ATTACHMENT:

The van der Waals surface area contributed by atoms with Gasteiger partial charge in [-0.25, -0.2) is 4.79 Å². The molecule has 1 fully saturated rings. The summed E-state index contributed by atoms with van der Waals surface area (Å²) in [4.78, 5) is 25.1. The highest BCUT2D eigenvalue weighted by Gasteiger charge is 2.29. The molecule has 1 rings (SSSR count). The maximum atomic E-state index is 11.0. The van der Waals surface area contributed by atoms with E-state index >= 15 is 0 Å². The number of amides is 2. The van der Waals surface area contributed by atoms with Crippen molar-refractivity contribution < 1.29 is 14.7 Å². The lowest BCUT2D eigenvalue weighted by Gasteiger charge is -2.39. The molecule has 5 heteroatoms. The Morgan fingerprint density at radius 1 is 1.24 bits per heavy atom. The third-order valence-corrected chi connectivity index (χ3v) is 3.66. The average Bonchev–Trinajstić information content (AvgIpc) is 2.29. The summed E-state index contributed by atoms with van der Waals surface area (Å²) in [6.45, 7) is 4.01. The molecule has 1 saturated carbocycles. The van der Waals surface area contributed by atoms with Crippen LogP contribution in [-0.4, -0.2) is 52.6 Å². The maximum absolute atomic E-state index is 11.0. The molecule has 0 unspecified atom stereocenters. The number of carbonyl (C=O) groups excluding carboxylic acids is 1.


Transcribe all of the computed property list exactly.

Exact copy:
The van der Waals surface area contributed by atoms with Gasteiger partial charge in [-0.25, -0.2) is 4.79 Å². The molecule has 1 fully saturated rings. The summed E-state index contributed by atoms with van der Waals surface area (Å²) in [4.78, 5) is 25.1. The highest BCUT2D eigenvalue weighted by Gasteiger charge is 2.29. The molecule has 1 rings (SSSR count). The maximum atomic E-state index is 11.0. The van der Waals surface area contributed by atoms with E-state index >= 15 is 0 Å². The number of amides is 2. The van der Waals surface area contributed by atoms with Crippen molar-refractivity contribution < 1.29 is 14.7 Å². The lowest BCUT2D eigenvalue weighted by Gasteiger charge is -2.39. The molecule has 5 heteroatoms. The Morgan fingerprint density at radius 1 is 1.24 bits per heavy atom. The third-order valence-corrected chi connectivity index (χ3v) is 3.66. The average Bonchev–Trinajstić information content (AvgIpc) is 2.29. The summed E-state index contributed by atoms with van der Waals surface area (Å²) in [6.45, 7) is 4.01. The molecule has 1 saturated carbocycles. The van der Waals surface area contributed by atoms with Crippen LogP contribution in [-0.4, -0.2) is 52.6 Å². The maximum absolute atomic E-state index is 11.0. The molecule has 0 unspecified atom stereocenters. The number of carbonyl (C=O) groups excluding carboxylic acids is 1.